Seraphina Harrell had just celebrated her eighth birthday, but even that short life was nearly stolen from her, and the world.
A Price on Her Head
Before she had a name, Seraphina was growing to term inside her surrogate mother, Crystal Kelley. A routine test at the five-month mark showed that the baby had multiple abnormalities, including a cleft lip and palate, a cyst in her brain, and serious heart defects. That was enough for the “parents” (the egg donor was not the biological mother) to demand that Crystal get an abortion.
She flatly refused, even after the parents bribed her with $10,000. “I told them that they had chosen me to carry and protect this child, and that was exactly what I was going to do.”
In Connecticut where Crystal and Seraphina’s parents lived, surrogacy laws made the egg and sperm donors the legal parents. So that she could have control over the baby’s fate, Crystal moved her family to a state where surrogacy contracts weren’t recognized. She was seven-months pregnant.
“Mama Bear Instinct”
“Once I realized that I was going to be the only person really fighting for her, that Mama bear instinct kicked in, and there was no way I was giving up without a fight.”
A single mom, Crystal thought it best to give the baby up for adoption. She found the Harrell Family, who had experience in raising children with special needs.
This is not a plug for surrogacy. Assisted reproduction is problematic for pro-life people. In the process of surrogacy, fertilized eggs are destroyed and fetuses are aborted. Surrogacy in particular exploits women. In Canada, lack of transparency in the industry causes ill will, leaving biological parents feeling ripped off and surrogates seeking abortions.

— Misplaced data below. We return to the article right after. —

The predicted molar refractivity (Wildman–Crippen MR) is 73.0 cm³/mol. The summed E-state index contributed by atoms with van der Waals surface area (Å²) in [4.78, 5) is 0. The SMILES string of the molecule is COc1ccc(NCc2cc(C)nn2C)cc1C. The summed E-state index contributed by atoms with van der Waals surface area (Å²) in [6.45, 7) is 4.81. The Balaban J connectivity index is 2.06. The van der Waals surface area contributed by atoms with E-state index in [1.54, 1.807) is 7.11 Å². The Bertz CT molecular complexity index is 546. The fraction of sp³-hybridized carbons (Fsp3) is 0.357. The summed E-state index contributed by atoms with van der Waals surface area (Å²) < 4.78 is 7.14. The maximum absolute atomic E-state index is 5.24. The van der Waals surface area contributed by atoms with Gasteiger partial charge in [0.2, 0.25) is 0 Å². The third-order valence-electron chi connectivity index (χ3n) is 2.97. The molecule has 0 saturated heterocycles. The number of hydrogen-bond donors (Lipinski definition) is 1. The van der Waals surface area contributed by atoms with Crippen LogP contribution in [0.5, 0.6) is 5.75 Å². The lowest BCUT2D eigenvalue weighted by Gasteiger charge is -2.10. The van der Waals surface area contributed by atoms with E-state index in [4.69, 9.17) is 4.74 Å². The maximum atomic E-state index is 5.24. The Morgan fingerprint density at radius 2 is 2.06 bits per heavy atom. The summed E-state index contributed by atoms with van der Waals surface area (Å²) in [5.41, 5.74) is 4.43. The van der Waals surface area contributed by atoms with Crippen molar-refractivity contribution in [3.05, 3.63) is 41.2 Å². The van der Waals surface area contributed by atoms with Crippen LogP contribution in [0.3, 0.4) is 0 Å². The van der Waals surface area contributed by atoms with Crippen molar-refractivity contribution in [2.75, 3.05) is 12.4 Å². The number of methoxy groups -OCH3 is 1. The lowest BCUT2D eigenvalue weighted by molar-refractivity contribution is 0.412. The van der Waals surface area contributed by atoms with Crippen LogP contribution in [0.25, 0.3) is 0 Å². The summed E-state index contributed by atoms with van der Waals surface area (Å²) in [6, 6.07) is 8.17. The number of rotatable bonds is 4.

Instead, this is a tribute to courage and love: The courage of a mother who chose the high road over the convenient one. The courage and and love of a family for which Seraphina was their “heart and soul”.
“Her joy and excitement over the simplest things were the best part of everyday life. There was not a single morning at home where she failed to express a delighted astonishment at the very idea that she was now awake. There was not a single evening that she did not drop everything and insist on being held by her father as soon as he came home from work.
Seraphina embodied the idea that happiness is contagious…”
Thanks to those who fought for her, Seraphina Harrell had a life to live and a story to tell. She reminds us that all any child needs is the chance to be.